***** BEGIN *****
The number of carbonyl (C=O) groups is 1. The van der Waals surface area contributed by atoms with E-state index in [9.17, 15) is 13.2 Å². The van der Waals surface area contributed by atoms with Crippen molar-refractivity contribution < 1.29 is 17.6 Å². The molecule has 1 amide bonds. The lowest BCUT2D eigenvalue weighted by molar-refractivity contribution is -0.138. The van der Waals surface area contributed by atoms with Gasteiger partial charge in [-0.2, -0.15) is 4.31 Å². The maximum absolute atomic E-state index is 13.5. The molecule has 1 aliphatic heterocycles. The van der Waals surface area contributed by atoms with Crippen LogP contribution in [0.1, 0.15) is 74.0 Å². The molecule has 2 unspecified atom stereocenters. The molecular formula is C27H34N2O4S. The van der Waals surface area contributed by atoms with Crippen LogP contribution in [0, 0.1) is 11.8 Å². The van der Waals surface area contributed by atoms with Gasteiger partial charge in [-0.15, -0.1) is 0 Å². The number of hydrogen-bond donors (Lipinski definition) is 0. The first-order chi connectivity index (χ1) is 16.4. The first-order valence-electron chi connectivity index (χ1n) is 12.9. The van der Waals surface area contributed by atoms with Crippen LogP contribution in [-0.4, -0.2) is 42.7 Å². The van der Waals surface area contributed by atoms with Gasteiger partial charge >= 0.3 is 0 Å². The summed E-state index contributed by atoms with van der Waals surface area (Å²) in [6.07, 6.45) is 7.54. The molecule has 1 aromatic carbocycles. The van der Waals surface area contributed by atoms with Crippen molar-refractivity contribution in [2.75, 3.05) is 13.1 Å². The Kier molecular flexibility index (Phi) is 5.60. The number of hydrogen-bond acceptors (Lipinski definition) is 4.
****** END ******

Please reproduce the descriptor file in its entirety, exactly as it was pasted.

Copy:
The number of carbonyl (C=O) groups is 1. The van der Waals surface area contributed by atoms with E-state index in [9.17, 15) is 13.2 Å². The van der Waals surface area contributed by atoms with Crippen molar-refractivity contribution < 1.29 is 17.6 Å². The molecule has 1 amide bonds. The lowest BCUT2D eigenvalue weighted by molar-refractivity contribution is -0.138. The van der Waals surface area contributed by atoms with Gasteiger partial charge in [-0.2, -0.15) is 4.31 Å². The maximum absolute atomic E-state index is 13.5. The molecule has 1 aliphatic heterocycles. The van der Waals surface area contributed by atoms with Crippen LogP contribution in [0.1, 0.15) is 74.0 Å². The molecule has 2 unspecified atom stereocenters. The molecular formula is C27H34N2O4S. The van der Waals surface area contributed by atoms with Crippen LogP contribution in [0, 0.1) is 11.8 Å². The van der Waals surface area contributed by atoms with Gasteiger partial charge in [-0.15, -0.1) is 0 Å². The number of hydrogen-bond donors (Lipinski definition) is 0. The first-order chi connectivity index (χ1) is 16.4. The first-order valence-electron chi connectivity index (χ1n) is 12.9. The van der Waals surface area contributed by atoms with Crippen LogP contribution in [-0.4, -0.2) is 42.7 Å². The van der Waals surface area contributed by atoms with Gasteiger partial charge >= 0.3 is 0 Å². The summed E-state index contributed by atoms with van der Waals surface area (Å²) in [6.07, 6.45) is 7.54. The molecule has 1 aromatic carbocycles. The van der Waals surface area contributed by atoms with Crippen molar-refractivity contribution in [2.75, 3.05) is 13.1 Å². The Kier molecular flexibility index (Phi) is 5.60. The number of hydrogen-bond acceptors (Lipinski definition) is 4.